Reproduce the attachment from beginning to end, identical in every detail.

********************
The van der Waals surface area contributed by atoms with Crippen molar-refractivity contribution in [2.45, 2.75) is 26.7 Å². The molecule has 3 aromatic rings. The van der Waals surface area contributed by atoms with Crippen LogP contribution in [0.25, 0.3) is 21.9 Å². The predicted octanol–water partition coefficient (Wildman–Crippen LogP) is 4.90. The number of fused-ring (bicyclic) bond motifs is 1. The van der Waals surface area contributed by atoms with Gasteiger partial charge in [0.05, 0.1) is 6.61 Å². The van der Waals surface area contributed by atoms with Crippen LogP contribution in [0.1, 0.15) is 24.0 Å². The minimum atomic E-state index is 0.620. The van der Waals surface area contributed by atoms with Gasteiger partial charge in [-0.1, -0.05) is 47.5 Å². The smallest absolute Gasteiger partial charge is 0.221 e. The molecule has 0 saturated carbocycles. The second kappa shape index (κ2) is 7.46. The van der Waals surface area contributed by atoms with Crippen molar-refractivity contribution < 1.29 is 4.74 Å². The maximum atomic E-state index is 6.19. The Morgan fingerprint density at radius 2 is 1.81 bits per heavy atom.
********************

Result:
The van der Waals surface area contributed by atoms with Crippen molar-refractivity contribution in [2.45, 2.75) is 26.7 Å². The molecule has 3 aromatic rings. The van der Waals surface area contributed by atoms with Crippen LogP contribution in [0.25, 0.3) is 21.9 Å². The predicted octanol–water partition coefficient (Wildman–Crippen LogP) is 4.90. The number of fused-ring (bicyclic) bond motifs is 1. The van der Waals surface area contributed by atoms with Gasteiger partial charge in [0.05, 0.1) is 6.61 Å². The van der Waals surface area contributed by atoms with Crippen LogP contribution in [0.1, 0.15) is 24.0 Å². The minimum atomic E-state index is 0.620. The van der Waals surface area contributed by atoms with Gasteiger partial charge in [-0.1, -0.05) is 47.5 Å². The smallest absolute Gasteiger partial charge is 0.221 e. The molecule has 0 saturated carbocycles. The second kappa shape index (κ2) is 7.46. The van der Waals surface area contributed by atoms with Crippen molar-refractivity contribution < 1.29 is 4.74 Å². The maximum atomic E-state index is 6.19. The Morgan fingerprint density at radius 2 is 1.81 bits per heavy atom.